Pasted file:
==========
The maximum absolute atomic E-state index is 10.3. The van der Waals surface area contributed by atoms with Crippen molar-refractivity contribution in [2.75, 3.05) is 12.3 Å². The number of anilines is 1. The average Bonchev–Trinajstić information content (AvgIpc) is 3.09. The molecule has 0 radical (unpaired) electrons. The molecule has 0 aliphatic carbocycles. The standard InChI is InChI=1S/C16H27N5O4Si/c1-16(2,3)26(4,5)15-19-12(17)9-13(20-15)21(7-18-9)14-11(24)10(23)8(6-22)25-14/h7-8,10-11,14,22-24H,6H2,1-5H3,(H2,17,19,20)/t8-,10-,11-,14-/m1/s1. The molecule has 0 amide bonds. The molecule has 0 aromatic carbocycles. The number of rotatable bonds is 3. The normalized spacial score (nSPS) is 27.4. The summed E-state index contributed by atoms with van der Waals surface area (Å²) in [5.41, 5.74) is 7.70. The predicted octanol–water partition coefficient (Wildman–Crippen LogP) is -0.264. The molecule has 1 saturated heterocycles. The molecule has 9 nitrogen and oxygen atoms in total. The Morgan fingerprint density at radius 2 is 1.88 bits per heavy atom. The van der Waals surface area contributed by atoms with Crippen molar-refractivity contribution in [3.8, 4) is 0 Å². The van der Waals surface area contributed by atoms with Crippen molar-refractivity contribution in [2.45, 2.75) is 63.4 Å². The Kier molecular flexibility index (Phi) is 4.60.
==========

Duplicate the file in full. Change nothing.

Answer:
The maximum absolute atomic E-state index is 10.3. The van der Waals surface area contributed by atoms with Crippen molar-refractivity contribution in [2.75, 3.05) is 12.3 Å². The number of anilines is 1. The average Bonchev–Trinajstić information content (AvgIpc) is 3.09. The molecule has 0 radical (unpaired) electrons. The molecule has 0 aliphatic carbocycles. The standard InChI is InChI=1S/C16H27N5O4Si/c1-16(2,3)26(4,5)15-19-12(17)9-13(20-15)21(7-18-9)14-11(24)10(23)8(6-22)25-14/h7-8,10-11,14,22-24H,6H2,1-5H3,(H2,17,19,20)/t8-,10-,11-,14-/m1/s1. The molecule has 0 amide bonds. The molecule has 0 aromatic carbocycles. The number of rotatable bonds is 3. The normalized spacial score (nSPS) is 27.4. The summed E-state index contributed by atoms with van der Waals surface area (Å²) in [5.41, 5.74) is 7.70. The predicted octanol–water partition coefficient (Wildman–Crippen LogP) is -0.264. The molecule has 1 saturated heterocycles. The molecule has 9 nitrogen and oxygen atoms in total. The Morgan fingerprint density at radius 2 is 1.88 bits per heavy atom. The van der Waals surface area contributed by atoms with Crippen molar-refractivity contribution in [3.8, 4) is 0 Å². The van der Waals surface area contributed by atoms with Crippen molar-refractivity contribution in [2.45, 2.75) is 63.4 Å². The Kier molecular flexibility index (Phi) is 4.60.